G-Bio Energy Group rehabilitates distressed land in various areas on the African Continent in general and Mozambique in particular. Through collaboration with both public and private sectors in Africa, GBE Group is converting the largest distressed land including but not limited to abandoned land but also desertified land. GBE Group aims to revitalize the following types of distressed land using state of the art farming technologies and create advanced biofuels that meet our global society’s sustainable energy needs.
Abandoned Coconut Farm
Coconut trees in Mozambique were infected with the yellow disease causing the trees to gradually die. Eventually, the coconut farms were abandoned and wastes slowly built up, spreading diseases. GBE Group will grow our P. Tree crop and provide the needed solutions to rehabilitate these lands.
Abandoned Cotton Fields
Cotton growing was once a profitable business with cotton fields dotting the land in Mozambique. However, farmers suffered huge losses due to pest problems. The most destructive pest is the African bollworm (Helicoverpa armigera) which in severe cases can cause 100% loss, bringing untold misery and poverty to cotton farmers. In addition to the pest problems facing the cotton industry in Mozambique, the failure of the market mechanism and replacement of cotton with synthetic fibers such as polyester have exacerbated the problem. Therefore, many farmers found themselves compelled to forgo cotton farming resulting in large areas of cotton fields being abandoned.
To revitalize these lands, GBE Group is collaborating with the landowners, clearing out the remaining cotton plants and planting P. Tree in the fields making efficient use of the land to generate new income for the local communities. This will create a positive impact on the livelihood of locals and improve their economic situations.
A long time ago a million hectares of trees were cut down by Chinese and Portuguese. If trees are cut down without replanting, the land will become dry because there are no plants to capture moisture and no trees to provide shade for new plants to grow. The P. Tree will remedy this as it has been proven to be able to survive under very dry (desert) conditions. Whether by burning or cutting, the evolution of land from deforestation to desert is inevitable as the great Sahara Desert stands in mute testament.
Coal and other depleted mining sites
Mozambique is rich in natural resources such as coal and precious stones. When the mines are no longer profitable, the commercial operations are terminated, and the sites are left unattended and abandoned. Usually the sites have no vegetation due to the poor condition of the land. GBE Group will provide needed solutions to the mine operators by planting P. Trees on the abandoned mine fields.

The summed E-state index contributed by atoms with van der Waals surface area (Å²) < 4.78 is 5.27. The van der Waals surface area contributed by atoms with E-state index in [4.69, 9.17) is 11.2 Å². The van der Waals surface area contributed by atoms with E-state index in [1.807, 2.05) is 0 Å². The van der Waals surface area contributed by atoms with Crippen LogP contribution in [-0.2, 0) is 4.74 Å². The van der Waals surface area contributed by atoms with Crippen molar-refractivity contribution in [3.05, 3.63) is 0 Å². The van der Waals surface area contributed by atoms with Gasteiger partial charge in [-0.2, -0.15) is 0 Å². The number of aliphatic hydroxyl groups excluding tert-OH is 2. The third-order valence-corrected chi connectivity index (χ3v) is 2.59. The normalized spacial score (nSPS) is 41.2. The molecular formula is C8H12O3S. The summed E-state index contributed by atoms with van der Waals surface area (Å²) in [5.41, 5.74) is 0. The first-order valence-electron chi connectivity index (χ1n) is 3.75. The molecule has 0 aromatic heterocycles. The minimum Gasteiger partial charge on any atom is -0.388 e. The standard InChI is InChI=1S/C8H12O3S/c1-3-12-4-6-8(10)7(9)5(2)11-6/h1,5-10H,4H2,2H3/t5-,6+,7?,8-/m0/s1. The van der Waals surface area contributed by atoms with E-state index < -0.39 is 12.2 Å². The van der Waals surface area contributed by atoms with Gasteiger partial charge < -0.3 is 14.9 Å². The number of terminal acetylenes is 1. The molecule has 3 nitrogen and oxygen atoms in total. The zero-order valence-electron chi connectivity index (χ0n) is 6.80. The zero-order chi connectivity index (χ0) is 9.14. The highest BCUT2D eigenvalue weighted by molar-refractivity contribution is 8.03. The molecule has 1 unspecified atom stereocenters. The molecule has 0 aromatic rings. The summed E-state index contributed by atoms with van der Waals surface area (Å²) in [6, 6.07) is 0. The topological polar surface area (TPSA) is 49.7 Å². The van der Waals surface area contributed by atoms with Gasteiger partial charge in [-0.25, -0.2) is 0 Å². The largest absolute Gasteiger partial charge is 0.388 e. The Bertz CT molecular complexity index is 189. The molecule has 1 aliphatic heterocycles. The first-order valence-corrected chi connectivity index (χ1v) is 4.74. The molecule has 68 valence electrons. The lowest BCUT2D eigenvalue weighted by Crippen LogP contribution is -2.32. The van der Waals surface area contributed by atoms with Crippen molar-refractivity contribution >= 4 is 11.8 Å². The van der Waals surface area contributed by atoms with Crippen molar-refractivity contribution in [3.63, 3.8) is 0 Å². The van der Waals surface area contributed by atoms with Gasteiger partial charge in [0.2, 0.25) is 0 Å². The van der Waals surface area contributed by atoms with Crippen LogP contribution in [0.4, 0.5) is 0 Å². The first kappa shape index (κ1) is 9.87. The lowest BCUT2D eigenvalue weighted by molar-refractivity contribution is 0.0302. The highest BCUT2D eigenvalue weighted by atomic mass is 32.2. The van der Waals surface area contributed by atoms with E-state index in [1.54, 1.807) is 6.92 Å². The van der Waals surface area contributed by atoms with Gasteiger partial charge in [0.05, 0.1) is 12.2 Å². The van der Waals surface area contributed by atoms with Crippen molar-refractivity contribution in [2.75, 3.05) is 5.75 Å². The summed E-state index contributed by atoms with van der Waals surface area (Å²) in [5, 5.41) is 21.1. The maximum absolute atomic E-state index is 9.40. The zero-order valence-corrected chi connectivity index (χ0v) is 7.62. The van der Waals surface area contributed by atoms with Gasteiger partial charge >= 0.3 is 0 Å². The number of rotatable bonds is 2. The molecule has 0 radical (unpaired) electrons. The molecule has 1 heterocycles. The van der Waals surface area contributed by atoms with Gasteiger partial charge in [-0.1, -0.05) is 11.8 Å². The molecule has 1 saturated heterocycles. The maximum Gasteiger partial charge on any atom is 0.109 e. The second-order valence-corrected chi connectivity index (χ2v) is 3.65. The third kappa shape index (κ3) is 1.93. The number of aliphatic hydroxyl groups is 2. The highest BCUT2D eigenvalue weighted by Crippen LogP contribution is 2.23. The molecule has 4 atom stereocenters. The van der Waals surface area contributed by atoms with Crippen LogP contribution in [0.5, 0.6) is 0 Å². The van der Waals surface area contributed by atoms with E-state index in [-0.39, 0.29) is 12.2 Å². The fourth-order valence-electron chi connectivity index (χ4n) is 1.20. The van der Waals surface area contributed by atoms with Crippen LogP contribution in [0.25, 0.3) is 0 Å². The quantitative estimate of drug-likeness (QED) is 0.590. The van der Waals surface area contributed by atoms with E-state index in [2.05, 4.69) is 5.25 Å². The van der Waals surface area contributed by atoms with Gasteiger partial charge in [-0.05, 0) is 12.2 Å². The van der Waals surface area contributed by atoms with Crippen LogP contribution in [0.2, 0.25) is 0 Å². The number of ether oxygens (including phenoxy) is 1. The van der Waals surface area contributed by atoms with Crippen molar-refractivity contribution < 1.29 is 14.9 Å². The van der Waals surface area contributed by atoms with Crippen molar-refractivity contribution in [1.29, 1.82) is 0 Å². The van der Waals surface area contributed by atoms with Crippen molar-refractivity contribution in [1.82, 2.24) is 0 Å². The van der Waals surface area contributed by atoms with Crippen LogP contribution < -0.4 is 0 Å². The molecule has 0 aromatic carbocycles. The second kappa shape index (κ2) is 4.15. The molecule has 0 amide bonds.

This will greatly help toward resolving the environmental issues confronting the mine operators, creating employment for the local inhabitants and generating needed income that will contribute towards the economic growth of the districts and townships. Lands are damaged due to mineral mining. GBE Group will join with the farmers in a cooperative farming venture whereby we will grow and harvest P. Trees as well as rehabilitate and revitalize lost land for the country.
Floods adversely affect agricultural lands in Mozambique. By growing different biofuels crops and trees on these lands, the strong roots of the trees will absorb water during heavy rainfall, preventing floods. Furthermore, flood areas usually offer soil rich in nutrition as this nutrition is brought by water from higher land. Some of the trees we plant will reduce the impact of big winds.
Failed Jatropha Projects
GBE Group will provide solutions to tackle these abandoned lands due to the failure of Jatropha projects. From 2008 to December 2012, the Center for Agricultural Promotion (CEPAGRI) registered 38 proposals for biofuel projects, totaling an area of 454,754 ha of which 407,802 hectares were approved in 2012, as pointed out by (JARAK, 2012) and published by the International Institute for Asian Studies (IIAS). For Mozambique to become an oil-exporting country instead of being dependent on oil imports, farmers were encouraged to plant and cultivate Jatropha on all unused, marginal soils. The initial plan was to plant five hectares of Jatropha in each of Mozambique’s 128 districts.
As in many other countries, the Jatropha projects failed due to the poor agronomic performance of the Jatropha crop, the absence of supply chains, especially marketing channels, and the decline of investments due to the global economic crisis. Another factor was the government interest in biofuels waned due to the discoveries of gas and coal in Mozambique. As a result, the Jatropha plantations have remained idle and abandoned. GBE Group is collaborating with the landowners to convert the abandoned Jatropha farms into P.Tree plantations to generate biofuels and earn valuable foreign currencies to grow the economy of Mozambique.